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Even though there are no static classes in C++, coming from a Java background I use to create a helper class like Util containing only static methods. Is this considered bad style or usual practice? One alternative I see is to use C functions (no class context at all). What other alternatives are there? What are there advantages and disadvantages and under which circumstances would I use any of these.

defining bunch of static methods in c++ suggests namespacing static functions as one alternative, though I fail to see what effects the static keyword without class context has.

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Read the answer of Charles Bailey in the post you linked to. static has a very different meaning in C++ when applied to free functions (functions without a class context) vs static class member functions –  nos Sep 8 '11 at 9:48

7 Answers 7

up vote 11 down vote accepted

If you want to create a collection of utility functions without clobbering the global namespace, you should just create regular functions in their own namespace:

namespace utility {
    int helper1();
    void helper2();
};

You probably don't want to make them static functions either. Within the context of a function (as opposed to a method), the static keyword in C and C++ simply limits the scope of the function to the current source file (that is, it sort of makes the function private to the current file). It's usually only used to implement internal helper functions used by library code written in C, so that the resulting helper functions don't have symbols that are exposed to other programs. This is important for preventing clashes between names, since C doesn't have namespaces.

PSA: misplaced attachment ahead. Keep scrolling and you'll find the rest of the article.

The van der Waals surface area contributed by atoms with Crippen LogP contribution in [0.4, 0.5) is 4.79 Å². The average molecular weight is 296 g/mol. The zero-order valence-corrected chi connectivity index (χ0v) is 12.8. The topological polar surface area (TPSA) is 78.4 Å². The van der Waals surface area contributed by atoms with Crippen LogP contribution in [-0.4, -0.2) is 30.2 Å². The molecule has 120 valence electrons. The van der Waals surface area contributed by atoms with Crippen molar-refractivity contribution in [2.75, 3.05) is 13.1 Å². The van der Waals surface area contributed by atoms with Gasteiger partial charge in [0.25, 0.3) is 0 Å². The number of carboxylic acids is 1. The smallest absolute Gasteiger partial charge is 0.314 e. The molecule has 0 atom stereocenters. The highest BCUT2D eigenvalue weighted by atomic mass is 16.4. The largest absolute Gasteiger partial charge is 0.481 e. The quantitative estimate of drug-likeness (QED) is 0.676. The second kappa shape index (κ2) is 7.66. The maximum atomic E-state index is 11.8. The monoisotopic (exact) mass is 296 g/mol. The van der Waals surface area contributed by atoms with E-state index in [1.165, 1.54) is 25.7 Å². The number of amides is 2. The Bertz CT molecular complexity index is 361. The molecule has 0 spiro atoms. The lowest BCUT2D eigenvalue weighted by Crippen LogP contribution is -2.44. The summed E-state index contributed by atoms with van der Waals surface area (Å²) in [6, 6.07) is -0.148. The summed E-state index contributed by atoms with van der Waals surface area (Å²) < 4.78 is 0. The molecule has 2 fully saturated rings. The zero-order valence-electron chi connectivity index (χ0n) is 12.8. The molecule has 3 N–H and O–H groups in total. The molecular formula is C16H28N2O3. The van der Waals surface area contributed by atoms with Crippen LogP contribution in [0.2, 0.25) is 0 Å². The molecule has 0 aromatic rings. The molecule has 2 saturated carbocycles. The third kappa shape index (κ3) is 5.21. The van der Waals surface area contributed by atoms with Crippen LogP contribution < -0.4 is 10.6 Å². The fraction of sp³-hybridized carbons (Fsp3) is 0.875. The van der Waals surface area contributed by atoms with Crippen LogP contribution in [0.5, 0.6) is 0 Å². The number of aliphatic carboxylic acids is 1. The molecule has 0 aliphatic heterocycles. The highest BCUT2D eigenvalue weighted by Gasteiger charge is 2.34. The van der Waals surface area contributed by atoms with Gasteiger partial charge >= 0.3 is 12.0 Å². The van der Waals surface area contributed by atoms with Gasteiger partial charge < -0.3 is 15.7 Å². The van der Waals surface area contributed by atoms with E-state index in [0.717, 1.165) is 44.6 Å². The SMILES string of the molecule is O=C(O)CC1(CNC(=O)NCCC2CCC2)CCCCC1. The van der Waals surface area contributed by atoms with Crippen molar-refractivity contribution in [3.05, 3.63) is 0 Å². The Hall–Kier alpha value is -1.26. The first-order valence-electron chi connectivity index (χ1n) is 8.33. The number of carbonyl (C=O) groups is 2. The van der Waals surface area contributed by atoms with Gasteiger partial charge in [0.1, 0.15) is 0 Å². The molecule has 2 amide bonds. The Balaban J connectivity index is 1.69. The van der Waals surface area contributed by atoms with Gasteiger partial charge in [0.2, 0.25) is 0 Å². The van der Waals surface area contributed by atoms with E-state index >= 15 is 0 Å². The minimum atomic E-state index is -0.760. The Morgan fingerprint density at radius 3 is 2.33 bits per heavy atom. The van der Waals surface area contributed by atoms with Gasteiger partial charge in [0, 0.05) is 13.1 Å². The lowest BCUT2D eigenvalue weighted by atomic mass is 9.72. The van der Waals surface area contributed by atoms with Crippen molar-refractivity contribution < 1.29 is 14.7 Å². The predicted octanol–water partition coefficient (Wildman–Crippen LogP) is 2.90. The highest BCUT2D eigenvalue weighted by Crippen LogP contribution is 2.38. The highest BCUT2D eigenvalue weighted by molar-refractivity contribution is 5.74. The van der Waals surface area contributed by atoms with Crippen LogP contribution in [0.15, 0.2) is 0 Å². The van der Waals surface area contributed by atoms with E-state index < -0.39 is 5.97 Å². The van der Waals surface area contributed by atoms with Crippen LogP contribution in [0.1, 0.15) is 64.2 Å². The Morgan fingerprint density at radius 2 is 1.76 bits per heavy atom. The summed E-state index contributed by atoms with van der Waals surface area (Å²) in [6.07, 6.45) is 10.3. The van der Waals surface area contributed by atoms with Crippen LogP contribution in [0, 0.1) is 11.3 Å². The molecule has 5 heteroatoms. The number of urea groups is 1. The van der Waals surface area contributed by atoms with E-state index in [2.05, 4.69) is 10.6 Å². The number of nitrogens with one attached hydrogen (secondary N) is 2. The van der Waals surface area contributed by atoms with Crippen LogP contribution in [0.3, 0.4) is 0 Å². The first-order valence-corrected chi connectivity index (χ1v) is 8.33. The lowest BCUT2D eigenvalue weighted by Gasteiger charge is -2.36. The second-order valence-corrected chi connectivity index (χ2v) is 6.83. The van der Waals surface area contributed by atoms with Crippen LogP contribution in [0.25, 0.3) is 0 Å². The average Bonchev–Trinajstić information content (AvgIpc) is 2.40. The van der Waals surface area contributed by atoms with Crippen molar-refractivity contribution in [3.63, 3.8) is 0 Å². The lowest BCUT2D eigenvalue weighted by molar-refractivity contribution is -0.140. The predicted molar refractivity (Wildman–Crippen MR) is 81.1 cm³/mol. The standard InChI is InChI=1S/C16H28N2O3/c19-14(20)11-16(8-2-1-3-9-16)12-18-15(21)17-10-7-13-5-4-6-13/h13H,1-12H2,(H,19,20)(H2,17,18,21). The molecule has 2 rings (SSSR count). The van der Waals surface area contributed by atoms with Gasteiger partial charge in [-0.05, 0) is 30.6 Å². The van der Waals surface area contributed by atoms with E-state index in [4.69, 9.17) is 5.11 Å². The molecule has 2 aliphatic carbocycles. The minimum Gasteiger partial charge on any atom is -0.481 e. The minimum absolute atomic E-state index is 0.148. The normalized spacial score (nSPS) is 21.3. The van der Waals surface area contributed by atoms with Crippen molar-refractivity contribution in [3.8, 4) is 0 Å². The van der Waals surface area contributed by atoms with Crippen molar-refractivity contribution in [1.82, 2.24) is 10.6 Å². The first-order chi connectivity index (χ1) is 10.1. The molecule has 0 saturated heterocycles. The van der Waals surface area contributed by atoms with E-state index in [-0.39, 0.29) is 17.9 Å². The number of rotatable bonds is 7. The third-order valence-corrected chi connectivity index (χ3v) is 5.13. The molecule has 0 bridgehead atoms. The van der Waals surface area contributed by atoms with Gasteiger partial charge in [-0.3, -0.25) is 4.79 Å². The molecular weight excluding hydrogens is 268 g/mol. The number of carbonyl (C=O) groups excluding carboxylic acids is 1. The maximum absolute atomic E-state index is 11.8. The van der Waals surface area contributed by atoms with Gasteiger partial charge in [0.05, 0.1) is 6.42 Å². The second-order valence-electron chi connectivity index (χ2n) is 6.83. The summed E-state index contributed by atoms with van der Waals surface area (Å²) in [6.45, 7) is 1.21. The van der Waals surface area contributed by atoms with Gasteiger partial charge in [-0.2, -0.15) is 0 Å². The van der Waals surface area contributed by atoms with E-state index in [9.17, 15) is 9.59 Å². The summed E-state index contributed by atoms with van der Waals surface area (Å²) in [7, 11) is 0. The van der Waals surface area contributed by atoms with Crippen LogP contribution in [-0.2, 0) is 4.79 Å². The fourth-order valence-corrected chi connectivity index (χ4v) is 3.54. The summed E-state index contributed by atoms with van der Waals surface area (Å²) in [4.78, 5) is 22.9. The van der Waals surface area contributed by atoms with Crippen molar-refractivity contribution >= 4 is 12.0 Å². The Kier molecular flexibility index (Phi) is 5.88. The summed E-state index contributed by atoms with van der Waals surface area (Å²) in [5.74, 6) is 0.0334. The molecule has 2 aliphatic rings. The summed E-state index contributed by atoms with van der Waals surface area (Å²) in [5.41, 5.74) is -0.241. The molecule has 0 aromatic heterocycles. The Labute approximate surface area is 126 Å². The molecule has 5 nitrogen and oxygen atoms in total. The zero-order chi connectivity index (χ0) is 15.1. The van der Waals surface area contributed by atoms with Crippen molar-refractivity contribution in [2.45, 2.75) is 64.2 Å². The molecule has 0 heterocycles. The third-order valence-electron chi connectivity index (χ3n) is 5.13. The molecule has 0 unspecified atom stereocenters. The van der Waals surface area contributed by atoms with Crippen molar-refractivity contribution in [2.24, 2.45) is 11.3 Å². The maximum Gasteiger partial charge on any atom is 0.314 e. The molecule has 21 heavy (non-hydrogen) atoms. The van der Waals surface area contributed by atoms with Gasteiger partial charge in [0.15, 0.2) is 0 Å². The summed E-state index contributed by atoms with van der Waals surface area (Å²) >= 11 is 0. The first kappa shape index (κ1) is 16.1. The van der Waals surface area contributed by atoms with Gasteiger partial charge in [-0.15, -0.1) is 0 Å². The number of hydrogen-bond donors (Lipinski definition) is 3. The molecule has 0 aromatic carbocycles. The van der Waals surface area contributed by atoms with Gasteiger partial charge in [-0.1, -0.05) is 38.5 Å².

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4  
For those transitioning from Java, be aware that the proper C++ standard terminology is "Within the context of a non-member function (as opposed to a member function)". This doesn't mean you have to follow that terminology, but some C++ programmers (including me) have a tiny little "what language are we talking about?" doubt every single time anyone talks about a "method" in C++. –  Steve Jessop Sep 8 '11 at 10:08
    
@Steve, thanks for pointing that out! It's not as trivial as you make it sound. If you know what the standard terminology is for something, you can find better answers, especially if you have a book lying around and you're using the index to look up topics. That also means that for a lot of C++ discussions, the notion of a function is overloaded between what a lot of other languages would often call either a method or a function, so knowing that a "function" as it would be defined in another language is more specifically a "non-member function" in C++ seems quite significant to me. –  James O'Doherty Sep 8 '11 at 12:16

In C++, classes with only static methods is mostly used in template metaprogramming.

For example, I want to calculate fibonacci numbers at compile-time itself, and at runtime I want them to print only, then I can write this program:

#include <iostream>

template<int N>
struct Fibonacci 
{
   static const int value = Fibonacci<N-1>::value + Fibonacci<N-2>::value;
   static void print()
   {
       Fibonacci<N-1>::print();
       std::cout << value << std::endl;
   }
};


template<>
struct Fibonacci<0>
{
   static const int value = 0;
   static void print()
   {
       std::cout << value << std::endl;
   }
};

template<>
struct Fibonacci<1>
{
   static const int value = 1;
   static void print()
   {
       Fibonacci<0>::print();
       std::cout << value << std::endl; 
   }
};

int main() {
        Fibonacci<20>::print(); //print first 20 finonacci numbers
        return 0;
}

Online demo : http://www.ideone.com/oH79u

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1